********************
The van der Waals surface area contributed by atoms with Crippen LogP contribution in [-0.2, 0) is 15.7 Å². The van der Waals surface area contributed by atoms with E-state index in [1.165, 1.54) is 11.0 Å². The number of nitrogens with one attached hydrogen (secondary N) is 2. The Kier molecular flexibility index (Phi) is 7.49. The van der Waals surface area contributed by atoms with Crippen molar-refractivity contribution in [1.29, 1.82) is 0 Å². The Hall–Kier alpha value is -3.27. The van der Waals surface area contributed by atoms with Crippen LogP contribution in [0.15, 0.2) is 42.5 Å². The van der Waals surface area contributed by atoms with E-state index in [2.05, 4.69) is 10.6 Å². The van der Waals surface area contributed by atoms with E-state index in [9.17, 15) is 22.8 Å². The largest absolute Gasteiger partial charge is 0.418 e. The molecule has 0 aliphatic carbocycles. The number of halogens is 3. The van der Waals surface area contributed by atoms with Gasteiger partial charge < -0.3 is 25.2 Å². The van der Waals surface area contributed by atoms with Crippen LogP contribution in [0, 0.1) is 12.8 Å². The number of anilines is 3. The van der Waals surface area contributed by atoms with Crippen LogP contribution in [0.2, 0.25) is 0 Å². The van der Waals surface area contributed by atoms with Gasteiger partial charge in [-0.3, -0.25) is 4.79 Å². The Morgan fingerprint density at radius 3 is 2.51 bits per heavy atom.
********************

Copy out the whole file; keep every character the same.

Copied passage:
The van der Waals surface area contributed by atoms with Crippen LogP contribution in [-0.2, 0) is 15.7 Å². The van der Waals surface area contributed by atoms with E-state index in [1.165, 1.54) is 11.0 Å². The number of nitrogens with one attached hydrogen (secondary N) is 2. The Kier molecular flexibility index (Phi) is 7.49. The van der Waals surface area contributed by atoms with Crippen molar-refractivity contribution in [1.29, 1.82) is 0 Å². The Hall–Kier alpha value is -3.27. The van der Waals surface area contributed by atoms with Crippen LogP contribution in [0.15, 0.2) is 42.5 Å². The van der Waals surface area contributed by atoms with E-state index in [2.05, 4.69) is 10.6 Å². The van der Waals surface area contributed by atoms with E-state index in [9.17, 15) is 22.8 Å². The largest absolute Gasteiger partial charge is 0.418 e. The molecule has 0 aliphatic carbocycles. The number of halogens is 3. The van der Waals surface area contributed by atoms with Gasteiger partial charge < -0.3 is 25.2 Å². The van der Waals surface area contributed by atoms with Crippen LogP contribution in [0, 0.1) is 12.8 Å². The number of anilines is 3. The van der Waals surface area contributed by atoms with Crippen LogP contribution in [0.2, 0.25) is 0 Å². The van der Waals surface area contributed by atoms with Gasteiger partial charge in [-0.3, -0.25) is 4.79 Å². The Morgan fingerprint density at radius 3 is 2.51 bits per heavy atom.